Sunday, November 12, 2006

A Warrior's Words

Here is a Marine delivering a severe verbal slap-down to the anti's. I'm going to post the whole letter here... it's that good:

[[ Hold a sign, say some chants, post some fliers, give biased statistics, have a protest, hold a flag upside down and then go home to sleep safe in your bed.

Is that courage, bravery or compassion?

Train for months, say goodbye to family and friends, go to war and risk your life for others, sleep on the floor in the cold and the heat. This is courage.

Spend months patrolling the streets your comrades have given their lives on, and be prepared to give your own if the need arises day after day. This is bravery.

Give a poor family your last canteen of water, carry a lucky stuffed animal on your gear and give it to a small child who has nothing, lay down your life for another nation's freedom and independence. This is true compassion.

Standing atop the ranks of bravery, courage and compassion is the U.S. servicemen and women. However, another "group" would have you believe that they uphold these same ideals.

Anti-war groups, I'm talking about you.

Sure I know you have the right to protest. Those are rights given by the Constitution of the United States, and those are the rights that the military fights to protect.

But at what cost is your "hippi-istic" fun damaging our nation? I often hear the line, that by protesting you're "doing something for our country."

Yes, the protestors are exercising an important right, but what are they doing for the troops that allow them to safely protest?

Nothing, unless you consider alienating them, breaking their moral and attempting to turn the nation against them, as "doing something for them."

It's absolutely true that unjust war is terrible, and we shouldn't fight wars for imperialistic reasons. But that has nothing to do with the importance of a free, liberated and stable Iraq.

Why don't the protestors of the war just come out and say, "I don't want to spend my money to let people thousands of miles away be free and safe."

That's what I fought for in Iraq, freedom and stability. Have the protestors all looked into the eyes of a real live Iraqi child that is growing up with nothing? A small child who's parents were friendly to American military personnel, a small child who's parents will probably be slaughtered because of their friendliness, if our troops leave now.

War protestors forget that family.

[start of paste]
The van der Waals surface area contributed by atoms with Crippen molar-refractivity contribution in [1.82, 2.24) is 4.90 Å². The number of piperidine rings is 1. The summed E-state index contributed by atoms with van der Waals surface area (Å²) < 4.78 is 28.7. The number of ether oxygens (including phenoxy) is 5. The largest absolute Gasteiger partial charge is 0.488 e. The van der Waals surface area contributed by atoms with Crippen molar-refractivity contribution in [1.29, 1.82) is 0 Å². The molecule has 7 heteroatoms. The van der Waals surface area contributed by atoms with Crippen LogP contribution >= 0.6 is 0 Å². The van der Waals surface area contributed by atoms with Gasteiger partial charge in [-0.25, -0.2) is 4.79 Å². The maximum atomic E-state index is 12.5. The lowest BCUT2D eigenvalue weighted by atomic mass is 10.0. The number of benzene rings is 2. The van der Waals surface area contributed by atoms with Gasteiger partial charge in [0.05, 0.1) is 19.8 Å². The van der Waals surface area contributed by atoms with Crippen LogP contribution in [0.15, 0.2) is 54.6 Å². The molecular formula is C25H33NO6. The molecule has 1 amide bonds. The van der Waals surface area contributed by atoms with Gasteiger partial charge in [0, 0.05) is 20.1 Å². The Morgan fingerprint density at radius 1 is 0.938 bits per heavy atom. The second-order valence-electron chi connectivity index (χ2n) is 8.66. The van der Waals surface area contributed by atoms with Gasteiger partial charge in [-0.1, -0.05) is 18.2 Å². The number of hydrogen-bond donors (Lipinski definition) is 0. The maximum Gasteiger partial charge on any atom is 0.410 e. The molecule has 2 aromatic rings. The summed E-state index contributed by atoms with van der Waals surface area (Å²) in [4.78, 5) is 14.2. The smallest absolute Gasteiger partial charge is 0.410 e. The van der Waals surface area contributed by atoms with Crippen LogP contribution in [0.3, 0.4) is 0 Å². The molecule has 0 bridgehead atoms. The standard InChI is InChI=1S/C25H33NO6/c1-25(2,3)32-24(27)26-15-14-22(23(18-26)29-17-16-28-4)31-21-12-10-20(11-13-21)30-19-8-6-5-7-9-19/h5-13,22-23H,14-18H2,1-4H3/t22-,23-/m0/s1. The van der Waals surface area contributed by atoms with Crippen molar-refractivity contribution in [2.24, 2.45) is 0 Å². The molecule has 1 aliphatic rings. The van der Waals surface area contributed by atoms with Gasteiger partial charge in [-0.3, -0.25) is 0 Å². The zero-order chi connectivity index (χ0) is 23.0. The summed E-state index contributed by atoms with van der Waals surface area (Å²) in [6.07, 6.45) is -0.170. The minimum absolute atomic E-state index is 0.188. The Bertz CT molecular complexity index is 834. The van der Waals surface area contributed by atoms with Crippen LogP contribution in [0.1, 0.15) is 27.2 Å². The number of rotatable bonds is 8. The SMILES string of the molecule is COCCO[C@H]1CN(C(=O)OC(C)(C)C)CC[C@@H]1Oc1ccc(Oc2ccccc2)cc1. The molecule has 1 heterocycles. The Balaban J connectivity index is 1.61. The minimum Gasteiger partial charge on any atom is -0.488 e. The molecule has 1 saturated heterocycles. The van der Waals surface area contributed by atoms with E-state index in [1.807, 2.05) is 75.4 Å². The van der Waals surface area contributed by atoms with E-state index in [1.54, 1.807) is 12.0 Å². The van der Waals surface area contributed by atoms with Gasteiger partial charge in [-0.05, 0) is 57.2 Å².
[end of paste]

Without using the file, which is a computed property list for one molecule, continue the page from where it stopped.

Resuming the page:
Yeah, "no war for oil" and "books not bombs" are great slogans, but they are doing nothing and mean nothing in a war that is about stability, justice and freedom.

Do you think that the Soldiers, Sailors, Airmen and Marines want to have to go to war?

Of course we don't. But when we are needed, we go willingly.

I know our purpose in this war, and now I'm happy to know that I have an important job in this world.

Last year I was patrolling in a medium sized city in western Iraq in the middle of the night. The patrol was halted after an improvised explosive device was detonated by insurgents several streets away. W knocked on a door, and along with some members of my team, we were invited into a small Iraqi house. Once inside, I saw a small girl sitting on the floor shyly playing with an old ragged stuffed animal and watching myself and the other Marines who were talking with her father.

With nothing readily available to give the cute little child, I put my superstitions aside I asked my friend to cut the zip ties off of a stuffed animal that I had carried for luck within my gear the entire deployment. I walked over and handed it to her and said, "as-salamualaikum" ("peace be upon you") she giggled and took the stuffed animal saying shyly "salam" ("peace"). I told her my name, which she pronounced "Jux-ton," then she ran off to play and I walked back to the conversation.

Moments later the young girl reappeared dragging a chair that was bigger than she was. Motioning for me to sit down, she ran to the icebox and brought me a cup of cold water, and a small piece of bread.

I sat in the chair enjoying the water and bread, and for around five minutes I watched her playing with the stuffed squirrel in the other room. It was then time to saddle back up and continue on the patrol. As I left she waved shyly and said "thank you Jux-ton," gave me a thumbs-up and hugged her new stuffed animal, before running to watch me leave out the front gates. When I got back onto the deserted street and continued the patrol, I knew exactly why I was in Iraq.

I can never turn my back on those people, and I can only pray that our nation won't turn its back on those who need our help, despite the small, insignificant, disrespectful groups who will never understand our military's mission, our courage, our bravery and most importantly our compassion.

The next time the need arises for an anti-war club to hold an American flag upside down as a "distress signal," maybe they should think of the hundreds of thousands of innocent Iraqi people that the United States is trying to help who are in distress. Not to mention the disgrace they cause to the thousands of Soldiers, Sailors, Airmen, and Marines whose coffins were covered by Old Glory.

God Bless the future of Iraq, and God Bless America.

Semper Fidelis.

Protest At What Cost?


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